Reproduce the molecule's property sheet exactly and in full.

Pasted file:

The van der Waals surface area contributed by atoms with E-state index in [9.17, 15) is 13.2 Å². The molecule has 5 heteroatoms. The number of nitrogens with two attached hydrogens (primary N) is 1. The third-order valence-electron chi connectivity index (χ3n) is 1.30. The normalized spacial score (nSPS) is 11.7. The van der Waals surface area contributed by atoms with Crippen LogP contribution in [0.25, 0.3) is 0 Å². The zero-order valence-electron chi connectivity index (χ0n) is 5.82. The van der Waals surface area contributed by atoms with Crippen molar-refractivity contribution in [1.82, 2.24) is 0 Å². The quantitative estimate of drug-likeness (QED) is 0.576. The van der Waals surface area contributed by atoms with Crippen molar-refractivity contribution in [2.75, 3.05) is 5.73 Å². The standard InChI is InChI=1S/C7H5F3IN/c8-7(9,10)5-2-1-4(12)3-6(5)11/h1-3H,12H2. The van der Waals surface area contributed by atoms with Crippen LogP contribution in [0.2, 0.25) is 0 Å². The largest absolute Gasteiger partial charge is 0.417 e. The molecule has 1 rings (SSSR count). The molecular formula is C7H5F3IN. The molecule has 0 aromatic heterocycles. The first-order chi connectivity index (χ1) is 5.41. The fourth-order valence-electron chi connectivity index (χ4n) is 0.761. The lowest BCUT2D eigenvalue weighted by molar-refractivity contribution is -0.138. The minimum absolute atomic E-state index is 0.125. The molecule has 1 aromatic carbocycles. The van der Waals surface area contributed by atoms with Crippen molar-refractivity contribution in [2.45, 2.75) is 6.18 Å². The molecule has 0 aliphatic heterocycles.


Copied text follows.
The van der Waals surface area contributed by atoms with E-state index in [9.17, 15) is 13.2 Å². The molecule has 5 heteroatoms. The number of nitrogens with two attached hydrogens (primary N) is 1. The third-order valence-electron chi connectivity index (χ3n) is 1.30. The normalized spacial score (nSPS) is 11.7. The van der Waals surface area contributed by atoms with Crippen LogP contribution in [0.25, 0.3) is 0 Å². The zero-order valence-electron chi connectivity index (χ0n) is 5.82. The van der Waals surface area contributed by atoms with Crippen molar-refractivity contribution in [1.82, 2.24) is 0 Å². The quantitative estimate of drug-likeness (QED) is 0.576. The van der Waals surface area contributed by atoms with Crippen molar-refractivity contribution in [2.75, 3.05) is 5.73 Å². The standard InChI is InChI=1S/C7H5F3IN/c8-7(9,10)5-2-1-4(12)3-6(5)11/h1-3H,12H2. The van der Waals surface area contributed by atoms with Crippen LogP contribution in [0.2, 0.25) is 0 Å². The largest absolute Gasteiger partial charge is 0.417 e. The molecule has 1 rings (SSSR count). The molecular formula is C7H5F3IN. The molecule has 0 aromatic heterocycles. The first-order chi connectivity index (χ1) is 5.41. The fourth-order valence-electron chi connectivity index (χ4n) is 0.761. The lowest BCUT2D eigenvalue weighted by molar-refractivity contribution is -0.138. The minimum absolute atomic E-state index is 0.125. The molecule has 1 aromatic carbocycles. The van der Waals surface area contributed by atoms with Crippen molar-refractivity contribution in [2.45, 2.75) is 6.18 Å². The molecule has 0 aliphatic heterocycles.